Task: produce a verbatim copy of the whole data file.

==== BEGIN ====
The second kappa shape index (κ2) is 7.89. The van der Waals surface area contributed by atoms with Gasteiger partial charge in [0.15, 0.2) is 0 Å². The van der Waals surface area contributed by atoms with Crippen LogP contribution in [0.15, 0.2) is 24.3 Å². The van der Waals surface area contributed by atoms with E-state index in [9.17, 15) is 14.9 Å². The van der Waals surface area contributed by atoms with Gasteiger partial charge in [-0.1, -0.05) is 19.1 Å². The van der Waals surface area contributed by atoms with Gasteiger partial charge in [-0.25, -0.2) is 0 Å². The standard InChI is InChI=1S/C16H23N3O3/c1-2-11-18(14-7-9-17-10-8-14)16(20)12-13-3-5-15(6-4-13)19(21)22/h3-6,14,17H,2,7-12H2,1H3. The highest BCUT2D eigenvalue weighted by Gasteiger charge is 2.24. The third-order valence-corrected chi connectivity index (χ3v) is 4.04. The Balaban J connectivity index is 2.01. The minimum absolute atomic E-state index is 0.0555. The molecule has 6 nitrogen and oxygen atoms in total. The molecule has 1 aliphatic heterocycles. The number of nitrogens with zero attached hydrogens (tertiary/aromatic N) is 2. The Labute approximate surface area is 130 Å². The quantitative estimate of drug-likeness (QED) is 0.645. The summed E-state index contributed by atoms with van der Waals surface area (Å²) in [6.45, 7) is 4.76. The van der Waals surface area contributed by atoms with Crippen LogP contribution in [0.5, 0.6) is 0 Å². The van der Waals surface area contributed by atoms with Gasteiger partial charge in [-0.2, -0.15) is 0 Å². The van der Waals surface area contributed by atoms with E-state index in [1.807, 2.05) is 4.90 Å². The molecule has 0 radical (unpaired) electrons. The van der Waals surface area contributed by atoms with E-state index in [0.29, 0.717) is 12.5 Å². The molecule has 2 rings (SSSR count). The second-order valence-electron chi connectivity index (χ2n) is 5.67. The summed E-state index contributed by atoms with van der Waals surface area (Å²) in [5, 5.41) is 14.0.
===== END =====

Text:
The second kappa shape index (κ2) is 7.89. The van der Waals surface area contributed by atoms with Gasteiger partial charge in [0.15, 0.2) is 0 Å². The van der Waals surface area contributed by atoms with Crippen LogP contribution in [0.15, 0.2) is 24.3 Å². The van der Waals surface area contributed by atoms with E-state index in [9.17, 15) is 14.9 Å². The van der Waals surface area contributed by atoms with Gasteiger partial charge in [-0.1, -0.05) is 19.1 Å². The van der Waals surface area contributed by atoms with Gasteiger partial charge in [-0.25, -0.2) is 0 Å². The standard InChI is InChI=1S/C16H23N3O3/c1-2-11-18(14-7-9-17-10-8-14)16(20)12-13-3-5-15(6-4-13)19(21)22/h3-6,14,17H,2,7-12H2,1H3. The highest BCUT2D eigenvalue weighted by Gasteiger charge is 2.24. The third-order valence-corrected chi connectivity index (χ3v) is 4.04. The Balaban J connectivity index is 2.01. The minimum absolute atomic E-state index is 0.0555. The molecule has 6 nitrogen and oxygen atoms in total. The molecule has 1 aliphatic heterocycles. The number of nitrogens with zero attached hydrogens (tertiary/aromatic N) is 2. The Labute approximate surface area is 130 Å². The quantitative estimate of drug-likeness (QED) is 0.645. The summed E-state index contributed by atoms with van der Waals surface area (Å²) in [6.45, 7) is 4.76. The van der Waals surface area contributed by atoms with Crippen LogP contribution in [0.5, 0.6) is 0 Å². The van der Waals surface area contributed by atoms with Gasteiger partial charge in [-0.2, -0.15) is 0 Å². The van der Waals surface area contributed by atoms with E-state index in [1.807, 2.05) is 4.90 Å². The molecule has 0 radical (unpaired) electrons. The van der Waals surface area contributed by atoms with E-state index in [0.29, 0.717) is 12.5 Å². The molecule has 2 rings (SSSR count). The second-order valence-electron chi connectivity index (χ2n) is 5.67. The summed E-state index contributed by atoms with van der Waals surface area (Å²) in [5, 5.41) is 14.0.